How does Pearl Jam sell tickets today?
Pearl Jam ended their boycott of Ticketmaster in 1998. They returned to using the service, feeling they had made their point and could better serve fans by reaching larger audiences again. However, Pearl Jam still tries to mitigate Ticketmaster’s fees when possible. For select shows, they utilize tickets.com as an alternative vendor or sell directly through fan clubs and lotteries.
After their volatile history, Pearl Jam no longer stages full tours completely independent of Ticketmaster. But their fiery crusade in the mid-90s called public attention to the company’s unrivaled dominance in a way that resonated for years. Though unsuccessful at the time, Pearl Jam’s stance represented an important first step toward exposing the need for greater competition in event ticketing.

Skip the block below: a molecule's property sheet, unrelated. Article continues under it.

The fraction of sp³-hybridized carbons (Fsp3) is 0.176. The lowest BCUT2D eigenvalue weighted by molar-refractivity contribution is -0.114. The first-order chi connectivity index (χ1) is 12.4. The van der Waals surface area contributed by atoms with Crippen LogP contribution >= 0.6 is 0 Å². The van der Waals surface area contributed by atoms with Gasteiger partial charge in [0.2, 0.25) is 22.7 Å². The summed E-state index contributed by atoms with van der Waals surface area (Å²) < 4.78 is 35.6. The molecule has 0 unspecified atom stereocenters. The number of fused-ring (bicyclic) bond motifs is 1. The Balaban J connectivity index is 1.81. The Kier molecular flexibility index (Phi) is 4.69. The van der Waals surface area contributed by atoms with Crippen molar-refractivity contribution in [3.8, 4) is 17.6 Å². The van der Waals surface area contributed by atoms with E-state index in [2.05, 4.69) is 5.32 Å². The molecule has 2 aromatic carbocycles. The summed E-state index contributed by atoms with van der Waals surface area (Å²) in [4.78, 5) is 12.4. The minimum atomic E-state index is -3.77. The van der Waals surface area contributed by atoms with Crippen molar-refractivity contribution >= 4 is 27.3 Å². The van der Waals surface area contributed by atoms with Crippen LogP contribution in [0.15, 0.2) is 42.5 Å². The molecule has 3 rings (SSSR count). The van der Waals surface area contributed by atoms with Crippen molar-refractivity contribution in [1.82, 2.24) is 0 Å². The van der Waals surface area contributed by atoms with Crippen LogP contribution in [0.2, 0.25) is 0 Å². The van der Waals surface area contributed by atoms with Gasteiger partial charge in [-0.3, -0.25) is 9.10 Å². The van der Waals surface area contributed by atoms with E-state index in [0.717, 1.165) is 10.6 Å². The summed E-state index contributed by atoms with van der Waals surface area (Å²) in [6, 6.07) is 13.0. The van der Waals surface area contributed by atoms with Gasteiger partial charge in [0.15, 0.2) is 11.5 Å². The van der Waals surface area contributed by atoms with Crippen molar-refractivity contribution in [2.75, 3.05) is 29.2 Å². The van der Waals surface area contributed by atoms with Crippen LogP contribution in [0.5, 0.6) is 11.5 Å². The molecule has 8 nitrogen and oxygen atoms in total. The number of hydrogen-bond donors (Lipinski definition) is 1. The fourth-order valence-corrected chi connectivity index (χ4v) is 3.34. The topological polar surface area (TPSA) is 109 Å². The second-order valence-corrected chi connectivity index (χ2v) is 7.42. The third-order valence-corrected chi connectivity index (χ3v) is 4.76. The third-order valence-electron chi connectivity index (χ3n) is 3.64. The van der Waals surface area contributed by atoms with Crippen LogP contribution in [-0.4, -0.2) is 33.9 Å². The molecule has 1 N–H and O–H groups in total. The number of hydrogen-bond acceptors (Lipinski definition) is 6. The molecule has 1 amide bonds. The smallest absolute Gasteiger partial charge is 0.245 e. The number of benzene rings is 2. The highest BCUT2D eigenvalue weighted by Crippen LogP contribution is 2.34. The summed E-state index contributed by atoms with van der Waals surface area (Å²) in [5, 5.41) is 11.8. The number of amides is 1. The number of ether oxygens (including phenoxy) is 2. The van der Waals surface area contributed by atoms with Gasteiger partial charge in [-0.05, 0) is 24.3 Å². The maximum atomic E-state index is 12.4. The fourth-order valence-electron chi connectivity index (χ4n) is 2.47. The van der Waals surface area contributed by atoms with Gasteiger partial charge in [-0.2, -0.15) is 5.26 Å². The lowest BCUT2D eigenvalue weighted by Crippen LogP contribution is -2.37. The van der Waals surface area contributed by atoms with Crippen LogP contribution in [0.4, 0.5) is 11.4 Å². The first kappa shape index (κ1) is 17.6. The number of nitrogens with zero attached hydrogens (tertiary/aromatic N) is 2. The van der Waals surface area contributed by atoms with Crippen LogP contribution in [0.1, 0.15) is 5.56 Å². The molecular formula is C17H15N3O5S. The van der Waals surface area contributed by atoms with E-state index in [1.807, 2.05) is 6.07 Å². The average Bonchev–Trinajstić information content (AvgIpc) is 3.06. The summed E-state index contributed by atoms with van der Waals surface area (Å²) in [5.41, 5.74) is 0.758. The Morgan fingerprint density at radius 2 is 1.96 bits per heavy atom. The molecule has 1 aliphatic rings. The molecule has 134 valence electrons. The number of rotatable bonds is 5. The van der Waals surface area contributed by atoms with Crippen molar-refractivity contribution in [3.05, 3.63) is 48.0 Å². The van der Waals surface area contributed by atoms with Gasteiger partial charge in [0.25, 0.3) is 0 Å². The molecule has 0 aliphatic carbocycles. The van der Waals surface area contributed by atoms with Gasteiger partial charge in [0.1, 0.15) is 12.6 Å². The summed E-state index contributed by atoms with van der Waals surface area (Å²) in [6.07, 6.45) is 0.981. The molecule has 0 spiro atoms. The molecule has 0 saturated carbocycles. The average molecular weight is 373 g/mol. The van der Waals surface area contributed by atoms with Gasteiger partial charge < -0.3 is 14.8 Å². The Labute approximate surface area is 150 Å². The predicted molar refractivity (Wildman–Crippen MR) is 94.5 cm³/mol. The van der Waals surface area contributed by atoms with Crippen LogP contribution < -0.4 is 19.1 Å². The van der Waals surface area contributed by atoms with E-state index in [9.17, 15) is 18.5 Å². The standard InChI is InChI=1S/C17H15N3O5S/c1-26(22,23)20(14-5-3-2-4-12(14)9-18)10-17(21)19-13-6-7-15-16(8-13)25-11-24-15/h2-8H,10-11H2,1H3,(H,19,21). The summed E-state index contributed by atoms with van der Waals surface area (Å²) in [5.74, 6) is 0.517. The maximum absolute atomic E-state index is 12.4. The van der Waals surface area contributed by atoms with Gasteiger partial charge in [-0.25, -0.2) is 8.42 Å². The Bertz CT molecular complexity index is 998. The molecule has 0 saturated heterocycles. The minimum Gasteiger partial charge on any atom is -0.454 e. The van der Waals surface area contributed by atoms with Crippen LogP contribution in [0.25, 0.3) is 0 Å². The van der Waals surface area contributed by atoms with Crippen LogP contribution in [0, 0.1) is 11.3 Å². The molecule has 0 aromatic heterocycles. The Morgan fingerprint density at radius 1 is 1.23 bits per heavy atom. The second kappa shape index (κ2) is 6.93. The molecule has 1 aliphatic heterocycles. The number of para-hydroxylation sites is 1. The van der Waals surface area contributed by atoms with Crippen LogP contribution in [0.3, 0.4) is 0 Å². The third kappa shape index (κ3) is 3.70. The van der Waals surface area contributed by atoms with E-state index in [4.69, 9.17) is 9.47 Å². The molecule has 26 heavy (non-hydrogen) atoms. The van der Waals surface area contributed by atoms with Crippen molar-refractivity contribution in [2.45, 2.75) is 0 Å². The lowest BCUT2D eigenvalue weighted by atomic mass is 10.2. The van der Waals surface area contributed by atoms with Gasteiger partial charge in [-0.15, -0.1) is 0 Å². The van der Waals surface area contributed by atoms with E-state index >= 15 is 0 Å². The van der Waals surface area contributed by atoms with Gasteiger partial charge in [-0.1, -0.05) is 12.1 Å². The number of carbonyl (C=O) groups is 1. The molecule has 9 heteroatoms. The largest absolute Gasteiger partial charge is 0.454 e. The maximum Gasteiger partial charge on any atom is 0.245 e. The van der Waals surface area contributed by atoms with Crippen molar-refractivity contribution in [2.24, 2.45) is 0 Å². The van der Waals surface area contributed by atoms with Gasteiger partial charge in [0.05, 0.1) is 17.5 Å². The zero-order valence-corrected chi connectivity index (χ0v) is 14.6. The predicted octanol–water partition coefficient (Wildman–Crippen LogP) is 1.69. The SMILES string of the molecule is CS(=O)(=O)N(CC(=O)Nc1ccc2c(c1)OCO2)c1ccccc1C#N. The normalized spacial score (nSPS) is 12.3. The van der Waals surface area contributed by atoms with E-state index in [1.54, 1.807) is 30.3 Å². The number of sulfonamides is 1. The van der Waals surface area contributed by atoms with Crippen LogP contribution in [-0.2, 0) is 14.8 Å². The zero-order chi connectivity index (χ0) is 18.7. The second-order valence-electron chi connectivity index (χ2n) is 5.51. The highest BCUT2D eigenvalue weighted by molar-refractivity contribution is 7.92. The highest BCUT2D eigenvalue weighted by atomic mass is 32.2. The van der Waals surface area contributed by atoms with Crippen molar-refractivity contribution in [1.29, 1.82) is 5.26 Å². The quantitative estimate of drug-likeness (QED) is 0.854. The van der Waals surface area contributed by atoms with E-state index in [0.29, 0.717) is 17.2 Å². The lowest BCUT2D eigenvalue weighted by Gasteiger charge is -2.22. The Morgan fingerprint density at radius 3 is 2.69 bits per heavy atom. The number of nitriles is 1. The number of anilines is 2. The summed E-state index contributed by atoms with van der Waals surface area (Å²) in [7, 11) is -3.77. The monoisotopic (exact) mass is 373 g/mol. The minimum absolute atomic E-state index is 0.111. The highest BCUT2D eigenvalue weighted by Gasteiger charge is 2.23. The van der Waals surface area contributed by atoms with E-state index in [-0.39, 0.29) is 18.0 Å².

|Pearl Jam’s debut album “Ten” released, sells 13 million copies
|Pearl Jam begins “Vs.” tour, attempts to avoid Ticketmaster
|Pearl Jam files complaint against Ticketmaster, tours without using service
|Ticketmaster retaliates, Pearl Jam cancels remainder of summer tour
|Pearl Jam ends Ticketmaster boycott
|Ticketmaster and Live Nation merge, DOJ oversees conditions to limit anticompetitive practices
Key Events Timeline
- 1991: Pearl Jam’s debut album “Ten” released, sells 13 million copies
- 1993: Pearl Jam begins “Vs.” tour, attempts to avoid Ticketmaster